in issuing rules on fracking. He declared: "Congress has not delegated to the Department of the Interior the authority to regulate hydraulic fracturing [fracking]. [Its] effort to do so through the Fracking Rule is in excess of its statutory authority and contrary to law."
When the Fracking Rule was originally published by the BLM in March 2015, the Independent Petroleum Association of America immediately filed a suit, which was joined by the states of Wyoming, Colorado, North Dakota, and Utah. Federal Judge Scott Skavdahl, the same judge who ruled on Tuesday, placed a temporary injunction on implementing that rule until he had time to review it in detail. That temporary injunction would have expired last Friday.
Skavdahl didn’t consider the Fracking Rule itself, which would have allowed government bureaucrats to swarm all over some 100,000 oil and gas wells on federal lands while checking for water and chemical leaks; inspecting piping and tubing; and making sure all the new paperwork was in order, which includes listing publicly the various chemicals used in the fracking process. Instead he got to the core issue: Did the Interior Department and its BLM have authority to issue such regulations in the first place?
He said no: "Congress’ inability or unwillingness to pass a law desired by [Obama’s] executive branch does not default authority to [that] branch to act independently, regardless of whether hydraulic fracking is good or bad for the environment or the citizens of the United States."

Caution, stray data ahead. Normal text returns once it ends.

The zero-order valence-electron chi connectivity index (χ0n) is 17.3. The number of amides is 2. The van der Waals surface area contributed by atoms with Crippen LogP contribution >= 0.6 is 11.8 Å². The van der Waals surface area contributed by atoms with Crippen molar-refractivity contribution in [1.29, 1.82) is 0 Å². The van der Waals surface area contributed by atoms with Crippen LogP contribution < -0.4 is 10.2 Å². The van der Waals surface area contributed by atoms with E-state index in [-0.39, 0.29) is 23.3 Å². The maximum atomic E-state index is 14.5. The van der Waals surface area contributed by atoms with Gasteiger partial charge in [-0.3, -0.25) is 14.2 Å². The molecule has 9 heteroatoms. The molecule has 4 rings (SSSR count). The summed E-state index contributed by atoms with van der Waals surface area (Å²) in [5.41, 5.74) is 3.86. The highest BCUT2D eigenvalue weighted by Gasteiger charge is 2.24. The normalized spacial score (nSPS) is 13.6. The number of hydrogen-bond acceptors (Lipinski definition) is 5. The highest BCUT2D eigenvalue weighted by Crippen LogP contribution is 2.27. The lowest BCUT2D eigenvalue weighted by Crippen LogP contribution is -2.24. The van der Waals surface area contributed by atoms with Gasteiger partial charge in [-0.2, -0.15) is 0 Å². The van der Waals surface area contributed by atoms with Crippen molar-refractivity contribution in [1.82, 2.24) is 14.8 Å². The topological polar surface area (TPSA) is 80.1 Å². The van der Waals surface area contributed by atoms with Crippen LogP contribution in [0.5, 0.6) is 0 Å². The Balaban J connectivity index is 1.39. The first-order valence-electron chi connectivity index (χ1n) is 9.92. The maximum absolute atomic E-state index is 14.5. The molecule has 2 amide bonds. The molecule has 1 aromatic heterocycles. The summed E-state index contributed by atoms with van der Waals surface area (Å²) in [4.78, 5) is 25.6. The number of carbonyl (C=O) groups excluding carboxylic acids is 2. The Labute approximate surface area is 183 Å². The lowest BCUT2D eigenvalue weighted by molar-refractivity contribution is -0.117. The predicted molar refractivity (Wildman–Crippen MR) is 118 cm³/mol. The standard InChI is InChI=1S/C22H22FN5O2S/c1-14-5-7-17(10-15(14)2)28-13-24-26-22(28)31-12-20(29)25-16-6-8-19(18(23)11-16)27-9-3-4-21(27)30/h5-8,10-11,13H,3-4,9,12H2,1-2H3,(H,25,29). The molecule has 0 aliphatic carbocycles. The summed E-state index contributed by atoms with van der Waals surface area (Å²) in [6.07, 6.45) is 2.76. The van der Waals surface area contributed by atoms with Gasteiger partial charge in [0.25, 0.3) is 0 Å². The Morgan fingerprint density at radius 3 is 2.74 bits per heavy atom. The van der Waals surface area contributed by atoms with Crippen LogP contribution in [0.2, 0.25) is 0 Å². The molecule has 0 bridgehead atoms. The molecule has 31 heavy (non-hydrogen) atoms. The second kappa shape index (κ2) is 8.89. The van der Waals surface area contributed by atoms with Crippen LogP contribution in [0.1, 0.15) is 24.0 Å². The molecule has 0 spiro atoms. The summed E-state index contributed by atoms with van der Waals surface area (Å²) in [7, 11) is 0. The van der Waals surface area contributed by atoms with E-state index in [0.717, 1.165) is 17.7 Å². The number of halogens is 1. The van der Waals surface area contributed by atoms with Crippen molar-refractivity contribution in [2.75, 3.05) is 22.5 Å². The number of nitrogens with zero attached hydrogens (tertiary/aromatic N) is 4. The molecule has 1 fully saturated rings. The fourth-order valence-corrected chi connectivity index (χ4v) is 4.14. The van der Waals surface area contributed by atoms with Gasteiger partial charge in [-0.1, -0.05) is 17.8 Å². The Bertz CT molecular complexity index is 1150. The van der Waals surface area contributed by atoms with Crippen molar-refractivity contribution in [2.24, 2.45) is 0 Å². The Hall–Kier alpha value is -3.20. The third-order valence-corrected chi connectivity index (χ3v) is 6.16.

He tossed out the argument offered by the government that although Congress had specifically deprived the Environmental Protection Agency of any powers to regulate fracking when it passed the Energy Policy (EP) Act in 2005, it said nothing about the Interior Department or the BLM. And so that agency just assumed authority under existing “land management rules." Wrote Skavdahl: "The BLM has attempted an end-run around the 2005 EP Act; however, regulation of an activity must be by Congressional authority, not administrative fiat. The Court finds the intent of Congress is clear, so that is the end of the matter."
Not quite. The Obama administration announced the next day that it would appeal the decision. At a briefing on Wednesday, White House spokesman Josh Earnest was explicit: The government must intervene, regardless:
We’ll continue to make our case in the courts. We believe that we have a strong argument to make about the important role that the federal government can play in ensuring that hydraulic fracturing that’s done on public land doesn’t threaten the drinking water of the people who live in the area.
When the Fracking Rule was originally proposed, Interior Secretary Sally Jewell said that the existing federal rules regulating fracking were out-of-date and that her agency had to step in and unilaterally update them: "Current federal well-drilling regulations are more than 30 years old, and they have simply not kept pace with the technical complexities of today’s hydraulic fracturing operations."
The Rule expanded existing rules that would have forced fracking well operators to submit to government workers inspecting and validating the safety and integrity of the concrete barriers that line fracking wells. Operators would have to publish the chemicals used in their fracking process, meet new safety standards for how they may store chemicals used on site, and submit detailed information on each well’s geology to the BLM.